But there’s also an optimism in these labs that feels so far from the stark
structures and climate narrative I’m used to. Many scientists have told me
their role is something akin to historian, documenting the last days of a
species or system. Not so here.

“There is hope in dreams, in imagination and in the courage of those who
dare to make dreams into reality,” Jonas Salk once said.

Inside these modernist blocks, they’re dreamers too, but rooted in reality.
The biological research center, funded by government grants and private
donors, has spent decades inching towards cures for everything from cancer
to Alzheimer’s. In 1968, Robert W Holley, Salk Cancer Center’s founding
director, won a Nobel prize; in 1975, Institute staff won another Nobel,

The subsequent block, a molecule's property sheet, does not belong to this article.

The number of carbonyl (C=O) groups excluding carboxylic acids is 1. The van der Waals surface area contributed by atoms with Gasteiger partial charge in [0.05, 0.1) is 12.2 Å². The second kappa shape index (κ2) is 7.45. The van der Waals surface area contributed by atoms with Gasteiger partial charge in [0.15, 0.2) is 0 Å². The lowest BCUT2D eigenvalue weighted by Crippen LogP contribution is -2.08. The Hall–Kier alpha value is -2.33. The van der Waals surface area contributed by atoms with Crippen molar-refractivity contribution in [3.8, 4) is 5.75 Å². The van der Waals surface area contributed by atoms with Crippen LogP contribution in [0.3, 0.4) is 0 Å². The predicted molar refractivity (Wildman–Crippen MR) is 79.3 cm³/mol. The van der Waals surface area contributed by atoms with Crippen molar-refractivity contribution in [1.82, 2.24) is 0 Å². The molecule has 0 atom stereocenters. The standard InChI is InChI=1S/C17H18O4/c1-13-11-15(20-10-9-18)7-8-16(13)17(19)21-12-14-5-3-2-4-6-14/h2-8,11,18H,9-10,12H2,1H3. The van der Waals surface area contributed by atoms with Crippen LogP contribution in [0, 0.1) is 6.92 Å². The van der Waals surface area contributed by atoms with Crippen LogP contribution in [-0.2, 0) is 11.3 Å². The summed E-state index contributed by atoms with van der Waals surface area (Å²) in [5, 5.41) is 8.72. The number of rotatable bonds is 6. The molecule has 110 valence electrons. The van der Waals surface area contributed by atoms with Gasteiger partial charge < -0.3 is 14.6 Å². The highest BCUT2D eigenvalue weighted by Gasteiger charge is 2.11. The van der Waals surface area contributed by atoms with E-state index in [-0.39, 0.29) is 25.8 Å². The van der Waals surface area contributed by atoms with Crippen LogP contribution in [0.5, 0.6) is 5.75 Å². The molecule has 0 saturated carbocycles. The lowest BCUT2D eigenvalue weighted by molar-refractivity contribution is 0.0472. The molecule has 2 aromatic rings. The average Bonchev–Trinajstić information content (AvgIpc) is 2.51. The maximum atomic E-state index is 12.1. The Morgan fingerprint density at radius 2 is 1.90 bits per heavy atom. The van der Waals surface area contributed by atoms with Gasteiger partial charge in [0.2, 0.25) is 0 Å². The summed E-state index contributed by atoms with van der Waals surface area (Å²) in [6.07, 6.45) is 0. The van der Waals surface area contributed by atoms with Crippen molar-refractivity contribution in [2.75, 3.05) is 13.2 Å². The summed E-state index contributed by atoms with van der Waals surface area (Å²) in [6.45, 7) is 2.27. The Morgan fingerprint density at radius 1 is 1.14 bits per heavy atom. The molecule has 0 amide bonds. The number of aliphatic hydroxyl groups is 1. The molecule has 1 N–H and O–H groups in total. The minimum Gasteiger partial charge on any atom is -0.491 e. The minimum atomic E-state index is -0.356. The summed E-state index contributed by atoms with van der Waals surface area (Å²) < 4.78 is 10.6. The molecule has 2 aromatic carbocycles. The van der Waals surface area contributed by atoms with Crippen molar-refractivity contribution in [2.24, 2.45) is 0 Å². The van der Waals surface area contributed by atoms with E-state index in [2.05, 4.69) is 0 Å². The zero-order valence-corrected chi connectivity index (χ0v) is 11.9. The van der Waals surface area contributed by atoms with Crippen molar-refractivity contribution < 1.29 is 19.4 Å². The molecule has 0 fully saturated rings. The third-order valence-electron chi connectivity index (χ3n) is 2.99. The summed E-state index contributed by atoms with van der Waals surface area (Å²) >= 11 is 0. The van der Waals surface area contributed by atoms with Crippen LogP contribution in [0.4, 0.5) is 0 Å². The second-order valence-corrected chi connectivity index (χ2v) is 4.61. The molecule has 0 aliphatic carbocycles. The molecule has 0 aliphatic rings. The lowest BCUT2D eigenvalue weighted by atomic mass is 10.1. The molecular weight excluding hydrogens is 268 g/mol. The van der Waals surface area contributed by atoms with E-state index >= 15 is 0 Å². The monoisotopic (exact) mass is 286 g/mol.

and again in 1977 and 2002.

More recently, Chory was awarded a $3m breakthrough
<> for discovering how plants optimize
their growth, development and cellular structure to transform sunlight into
chemical energy.

I see the optimism on a tour with Dr Joseph Noel, a biochemist focused on
harnessing suberin, the project’s linchpin. He shows me seed-planting
robots, which can bang out a day’s work in the time it would take a human
weeks; state-of-the-art grow rooms capable of simulating almost any
environmental condition; greenhouses sitting atop dramatic bluffs. All the
while he breaks down the importance of cork. “It’s a spongy barrier that
helps a plant regulate water coming in and out, gas exchange coming in and
out. Think of it like a protective plastic around certain cells in the

The institute’s founder, Jonas, once said “our greatest responsibility is
to be good ancestors,” and I think about the quote’s relevance as Noel
shows me rows of simulation rooms full of cattails, marsh grasses, *Lotus